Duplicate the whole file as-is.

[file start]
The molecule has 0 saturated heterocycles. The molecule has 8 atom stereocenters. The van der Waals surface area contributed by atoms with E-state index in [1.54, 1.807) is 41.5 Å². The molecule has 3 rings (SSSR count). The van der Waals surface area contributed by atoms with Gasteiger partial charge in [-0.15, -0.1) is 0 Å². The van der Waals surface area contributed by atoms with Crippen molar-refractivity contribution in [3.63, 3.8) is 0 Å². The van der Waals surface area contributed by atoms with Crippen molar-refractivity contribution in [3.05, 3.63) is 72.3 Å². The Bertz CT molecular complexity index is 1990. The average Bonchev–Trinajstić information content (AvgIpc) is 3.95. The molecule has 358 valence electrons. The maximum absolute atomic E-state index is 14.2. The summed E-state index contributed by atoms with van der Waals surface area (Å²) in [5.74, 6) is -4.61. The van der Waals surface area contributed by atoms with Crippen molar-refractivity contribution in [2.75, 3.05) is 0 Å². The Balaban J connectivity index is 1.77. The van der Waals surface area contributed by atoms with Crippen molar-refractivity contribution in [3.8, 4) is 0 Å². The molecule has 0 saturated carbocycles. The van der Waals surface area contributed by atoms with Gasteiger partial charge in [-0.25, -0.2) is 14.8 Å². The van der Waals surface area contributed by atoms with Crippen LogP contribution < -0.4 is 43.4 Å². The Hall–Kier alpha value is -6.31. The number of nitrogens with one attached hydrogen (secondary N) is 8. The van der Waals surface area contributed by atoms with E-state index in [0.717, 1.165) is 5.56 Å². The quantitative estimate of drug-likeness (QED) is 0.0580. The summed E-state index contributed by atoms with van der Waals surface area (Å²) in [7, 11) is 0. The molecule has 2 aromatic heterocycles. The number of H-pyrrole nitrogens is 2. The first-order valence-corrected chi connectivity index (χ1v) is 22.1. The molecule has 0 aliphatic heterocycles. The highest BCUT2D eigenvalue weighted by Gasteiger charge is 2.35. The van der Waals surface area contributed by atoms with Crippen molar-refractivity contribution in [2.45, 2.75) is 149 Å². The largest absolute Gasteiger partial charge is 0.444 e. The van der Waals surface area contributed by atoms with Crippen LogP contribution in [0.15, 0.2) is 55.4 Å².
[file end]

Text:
The molecule has 0 saturated heterocycles. The molecule has 8 atom stereocenters. The van der Waals surface area contributed by atoms with E-state index in [1.54, 1.807) is 41.5 Å². The molecule has 3 rings (SSSR count). The van der Waals surface area contributed by atoms with Gasteiger partial charge in [-0.15, -0.1) is 0 Å². The van der Waals surface area contributed by atoms with Crippen molar-refractivity contribution in [3.63, 3.8) is 0 Å². The van der Waals surface area contributed by atoms with Crippen molar-refractivity contribution in [3.05, 3.63) is 72.3 Å². The Bertz CT molecular complexity index is 1990. The average Bonchev–Trinajstić information content (AvgIpc) is 3.95. The molecule has 358 valence electrons. The maximum absolute atomic E-state index is 14.2. The summed E-state index contributed by atoms with van der Waals surface area (Å²) in [5.74, 6) is -4.61. The van der Waals surface area contributed by atoms with Crippen molar-refractivity contribution in [2.75, 3.05) is 0 Å². The Balaban J connectivity index is 1.77. The van der Waals surface area contributed by atoms with Crippen molar-refractivity contribution in [3.8, 4) is 0 Å². The molecule has 0 saturated carbocycles. The van der Waals surface area contributed by atoms with Gasteiger partial charge in [-0.25, -0.2) is 14.8 Å². The van der Waals surface area contributed by atoms with Crippen LogP contribution < -0.4 is 43.4 Å². The Hall–Kier alpha value is -6.31. The number of nitrogens with one attached hydrogen (secondary N) is 8. The van der Waals surface area contributed by atoms with E-state index in [0.717, 1.165) is 5.56 Å². The quantitative estimate of drug-likeness (QED) is 0.0580. The summed E-state index contributed by atoms with van der Waals surface area (Å²) in [7, 11) is 0. The molecule has 2 aromatic heterocycles. The number of H-pyrrole nitrogens is 2. The first-order valence-corrected chi connectivity index (χ1v) is 22.1. The molecule has 0 aliphatic heterocycles. The highest BCUT2D eigenvalue weighted by Gasteiger charge is 2.35. The van der Waals surface area contributed by atoms with Crippen molar-refractivity contribution in [2.45, 2.75) is 149 Å². The largest absolute Gasteiger partial charge is 0.444 e. The van der Waals surface area contributed by atoms with Crippen LogP contribution in [0.15, 0.2) is 55.4 Å².